MIT 100K & Sales Club

Week7: On Thursday (6th March) evening we had a social gathering with students from MIT’s Entrepreneurship & Innovation Program, which is a new offering within their MBA Program. It was interesting to hear about the various motivations of the students doing an entrepreneurial MBA, most of whom seemed to already have PhDs or similarly impressive postgrad qualifications.

Following this event we went to watch the semi-final of MIT’s annual 100K business plan competition. As the world leader among university entrepreneurship competitions, the Competition, which was born in 1990 as a $10K Competition, has facilitated the birth of over 85 companies with aggregate exit values of $2.5 billion captured and a market cap of over $10 billion. These companies have generated over 2,500 jobs and received $600 million dollars in Venture Capital funding.

We were particularly interested in the keynote speech by Jonathan Seelig Co-Founder of Akamai and now Managing Director of Globespan. Seelig gave quite a humorous talk based on the presentation he gave 10 years earlier as Akamai’s 10K competition entry! It was a great event with a few hundred in attendance, showing the calibre of the competition and how popular the hard working volunteer students who run the event have made it.

After this we did some more socialising, this time in MIT’s students’ union bar where I bumped into the eccentric Joost Paul Bonsen. I had a pre-conceived plan to ping Joost on a social entrepreneurship project I’ve become involved in called Practical Small Projects (see previous HBS blog) so I quickly took the opportunity to sit and buy him a few beers. Joost also introduced me to a few of the MIT 100K judges who showed a lot of interest in my eco-homes project (one of these contacts led to comms with an MIT based company also working in residential greenergy), including one lady from the US DOE.

On Friday 7th George, James, Rasmus and I had a meeting with the Presidents of MIT’s Sales club – Nathan Williams and Ishan Bhaumik. Nathan introduced us to Basho Strategies for sales and gave each of us a handbook by M. Jeffrey Hoffman who founded Basho Technologies in 2002. Nathan quickly went through Basho’s techniques for getting a response to a high profile email pitch which included a few simple guidelines:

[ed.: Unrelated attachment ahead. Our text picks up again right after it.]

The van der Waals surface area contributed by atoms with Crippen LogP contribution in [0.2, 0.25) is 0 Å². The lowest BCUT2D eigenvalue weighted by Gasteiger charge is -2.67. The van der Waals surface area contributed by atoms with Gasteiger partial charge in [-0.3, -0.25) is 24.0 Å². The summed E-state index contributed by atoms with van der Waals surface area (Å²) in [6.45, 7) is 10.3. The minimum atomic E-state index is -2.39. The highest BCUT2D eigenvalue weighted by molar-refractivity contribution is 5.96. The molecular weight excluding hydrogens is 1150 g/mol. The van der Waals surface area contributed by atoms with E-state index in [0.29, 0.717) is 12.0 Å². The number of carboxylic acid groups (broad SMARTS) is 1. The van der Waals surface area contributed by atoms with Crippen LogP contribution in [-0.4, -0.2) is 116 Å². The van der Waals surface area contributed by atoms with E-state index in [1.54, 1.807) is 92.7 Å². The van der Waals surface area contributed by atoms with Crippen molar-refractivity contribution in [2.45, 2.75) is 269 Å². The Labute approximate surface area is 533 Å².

– Go to the top and work your way down, i.e. exec’s, managers etc…
– make the subject line about them, include the word ‘You’ or ‘Your’
– call them what their world calls them – familiarity
– make the 1st line about them
– make the 2nd line a connection or common goal that connects you to them, but which also intrigues them enough to keep them reading
– in the 3rd line specify the ask/purpose/reason for the email with clarity. Not wasting their time will build trust immediately

Nathan WilliamsIshan BhaumikNathan mentioned an acronym for sales in general whilst stating that hope is not a strategy! AIDA is an acronym used in marketing that describes a common list of events that are very often undergone when a person is selling a product or service:
Attention (Awareness): attract the attention of the customer
Interest: raise customer interest by demonstrating features, advantages, and benefits
Desire: convince customers that they want and desire the product or service and that it will satisfy their needs
Action: lead customers towards taking action and/or purchasing
Nowadays some have added another letter to form AIDA(S):
Satisfaction: satisfy the customer so they become a repeat customer and give referrals to a product


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